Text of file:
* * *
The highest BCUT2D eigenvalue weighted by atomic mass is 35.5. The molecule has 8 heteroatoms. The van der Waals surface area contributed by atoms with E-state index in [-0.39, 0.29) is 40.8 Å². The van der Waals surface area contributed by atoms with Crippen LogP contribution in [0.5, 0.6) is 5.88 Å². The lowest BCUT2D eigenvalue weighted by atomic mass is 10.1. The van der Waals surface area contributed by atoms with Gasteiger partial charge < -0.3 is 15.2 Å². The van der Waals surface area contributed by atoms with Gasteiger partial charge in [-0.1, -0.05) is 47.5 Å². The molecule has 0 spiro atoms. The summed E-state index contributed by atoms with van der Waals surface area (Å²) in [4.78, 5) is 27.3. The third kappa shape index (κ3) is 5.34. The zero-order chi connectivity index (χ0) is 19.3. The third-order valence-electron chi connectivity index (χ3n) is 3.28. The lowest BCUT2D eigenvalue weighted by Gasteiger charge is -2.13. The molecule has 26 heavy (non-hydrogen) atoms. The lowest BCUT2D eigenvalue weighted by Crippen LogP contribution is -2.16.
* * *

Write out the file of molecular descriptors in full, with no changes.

The highest BCUT2D eigenvalue weighted by atomic mass is 35.5. The molecule has 8 heteroatoms. The van der Waals surface area contributed by atoms with E-state index in [-0.39, 0.29) is 40.8 Å². The van der Waals surface area contributed by atoms with Crippen LogP contribution in [0.5, 0.6) is 5.88 Å². The lowest BCUT2D eigenvalue weighted by atomic mass is 10.1. The van der Waals surface area contributed by atoms with Gasteiger partial charge < -0.3 is 15.2 Å². The van der Waals surface area contributed by atoms with Gasteiger partial charge in [-0.1, -0.05) is 47.5 Å². The molecule has 0 spiro atoms. The summed E-state index contributed by atoms with van der Waals surface area (Å²) in [4.78, 5) is 27.3. The third kappa shape index (κ3) is 5.34. The zero-order chi connectivity index (χ0) is 19.3. The third-order valence-electron chi connectivity index (χ3n) is 3.28. The lowest BCUT2D eigenvalue weighted by Gasteiger charge is -2.13. The molecule has 26 heavy (non-hydrogen) atoms. The lowest BCUT2D eigenvalue weighted by Crippen LogP contribution is -2.16.